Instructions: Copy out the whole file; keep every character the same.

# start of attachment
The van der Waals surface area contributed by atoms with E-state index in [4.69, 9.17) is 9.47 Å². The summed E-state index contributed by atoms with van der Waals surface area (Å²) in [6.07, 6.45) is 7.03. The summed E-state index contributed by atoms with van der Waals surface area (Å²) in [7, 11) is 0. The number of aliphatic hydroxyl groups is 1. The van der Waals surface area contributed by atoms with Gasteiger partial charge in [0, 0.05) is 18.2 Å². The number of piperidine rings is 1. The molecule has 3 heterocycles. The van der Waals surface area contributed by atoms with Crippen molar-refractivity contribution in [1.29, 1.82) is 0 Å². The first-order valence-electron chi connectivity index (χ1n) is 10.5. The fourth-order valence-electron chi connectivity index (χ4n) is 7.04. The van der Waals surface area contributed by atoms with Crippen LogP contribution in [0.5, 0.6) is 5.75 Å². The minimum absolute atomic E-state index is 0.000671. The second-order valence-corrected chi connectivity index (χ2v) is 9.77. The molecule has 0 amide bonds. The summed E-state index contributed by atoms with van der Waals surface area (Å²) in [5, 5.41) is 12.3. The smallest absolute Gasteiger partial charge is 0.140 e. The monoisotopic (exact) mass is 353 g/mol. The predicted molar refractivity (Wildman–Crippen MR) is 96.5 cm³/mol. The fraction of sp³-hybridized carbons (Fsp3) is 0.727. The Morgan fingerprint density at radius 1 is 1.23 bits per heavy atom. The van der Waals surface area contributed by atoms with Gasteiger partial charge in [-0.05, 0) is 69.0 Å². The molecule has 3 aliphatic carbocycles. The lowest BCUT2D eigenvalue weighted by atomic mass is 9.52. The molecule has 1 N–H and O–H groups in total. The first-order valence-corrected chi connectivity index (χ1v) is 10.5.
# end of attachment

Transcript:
The van der Waals surface area contributed by atoms with E-state index in [4.69, 9.17) is 9.47 Å². The summed E-state index contributed by atoms with van der Waals surface area (Å²) in [6.07, 6.45) is 7.03. The summed E-state index contributed by atoms with van der Waals surface area (Å²) in [7, 11) is 0. The number of aliphatic hydroxyl groups is 1. The van der Waals surface area contributed by atoms with Gasteiger partial charge in [0, 0.05) is 18.2 Å². The number of piperidine rings is 1. The molecule has 3 heterocycles. The van der Waals surface area contributed by atoms with Crippen molar-refractivity contribution in [1.29, 1.82) is 0 Å². The first-order valence-electron chi connectivity index (χ1n) is 10.5. The fourth-order valence-electron chi connectivity index (χ4n) is 7.04. The van der Waals surface area contributed by atoms with Crippen LogP contribution in [0.5, 0.6) is 5.75 Å². The minimum absolute atomic E-state index is 0.000671. The second-order valence-corrected chi connectivity index (χ2v) is 9.77. The molecule has 0 amide bonds. The summed E-state index contributed by atoms with van der Waals surface area (Å²) in [5, 5.41) is 12.3. The smallest absolute Gasteiger partial charge is 0.140 e. The monoisotopic (exact) mass is 353 g/mol. The predicted molar refractivity (Wildman–Crippen MR) is 96.5 cm³/mol. The fraction of sp³-hybridized carbons (Fsp3) is 0.727. The Morgan fingerprint density at radius 1 is 1.23 bits per heavy atom. The van der Waals surface area contributed by atoms with Gasteiger partial charge in [-0.05, 0) is 69.0 Å². The molecule has 3 aliphatic carbocycles. The lowest BCUT2D eigenvalue weighted by atomic mass is 9.52. The molecule has 1 N–H and O–H groups in total. The first-order valence-corrected chi connectivity index (χ1v) is 10.5.